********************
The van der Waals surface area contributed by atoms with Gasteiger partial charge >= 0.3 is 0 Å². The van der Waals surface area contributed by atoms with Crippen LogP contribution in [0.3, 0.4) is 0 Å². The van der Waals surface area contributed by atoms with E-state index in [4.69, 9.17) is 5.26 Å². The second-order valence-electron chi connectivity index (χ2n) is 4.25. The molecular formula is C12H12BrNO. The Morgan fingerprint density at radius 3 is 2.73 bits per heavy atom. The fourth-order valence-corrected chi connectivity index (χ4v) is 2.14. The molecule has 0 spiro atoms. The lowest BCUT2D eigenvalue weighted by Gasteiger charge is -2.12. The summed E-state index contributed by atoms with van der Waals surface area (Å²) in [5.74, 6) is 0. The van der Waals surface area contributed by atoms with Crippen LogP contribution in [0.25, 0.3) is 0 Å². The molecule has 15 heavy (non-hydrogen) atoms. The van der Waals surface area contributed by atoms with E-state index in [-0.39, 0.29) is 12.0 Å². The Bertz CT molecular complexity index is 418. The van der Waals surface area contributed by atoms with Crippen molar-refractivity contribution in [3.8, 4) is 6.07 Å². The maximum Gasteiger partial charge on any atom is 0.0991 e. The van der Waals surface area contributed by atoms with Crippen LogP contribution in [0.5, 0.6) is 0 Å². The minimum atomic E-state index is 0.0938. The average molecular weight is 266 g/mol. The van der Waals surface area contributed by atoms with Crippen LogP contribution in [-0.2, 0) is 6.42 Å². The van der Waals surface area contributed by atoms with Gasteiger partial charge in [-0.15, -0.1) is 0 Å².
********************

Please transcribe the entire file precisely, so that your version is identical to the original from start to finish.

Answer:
The van der Waals surface area contributed by atoms with Gasteiger partial charge >= 0.3 is 0 Å². The van der Waals surface area contributed by atoms with Crippen LogP contribution in [0.3, 0.4) is 0 Å². The van der Waals surface area contributed by atoms with E-state index in [4.69, 9.17) is 5.26 Å². The second-order valence-electron chi connectivity index (χ2n) is 4.25. The molecular formula is C12H12BrNO. The Morgan fingerprint density at radius 3 is 2.73 bits per heavy atom. The fourth-order valence-corrected chi connectivity index (χ4v) is 2.14. The molecule has 0 spiro atoms. The lowest BCUT2D eigenvalue weighted by Gasteiger charge is -2.12. The summed E-state index contributed by atoms with van der Waals surface area (Å²) in [5.74, 6) is 0. The van der Waals surface area contributed by atoms with Crippen LogP contribution in [0.25, 0.3) is 0 Å². The molecule has 15 heavy (non-hydrogen) atoms. The van der Waals surface area contributed by atoms with E-state index in [-0.39, 0.29) is 12.0 Å². The Bertz CT molecular complexity index is 418. The van der Waals surface area contributed by atoms with Crippen molar-refractivity contribution in [3.8, 4) is 6.07 Å². The maximum Gasteiger partial charge on any atom is 0.0991 e. The van der Waals surface area contributed by atoms with Crippen LogP contribution in [0.5, 0.6) is 0 Å². The minimum atomic E-state index is 0.0938. The average molecular weight is 266 g/mol. The van der Waals surface area contributed by atoms with Crippen LogP contribution in [-0.2, 0) is 6.42 Å². The van der Waals surface area contributed by atoms with Gasteiger partial charge in [-0.15, -0.1) is 0 Å².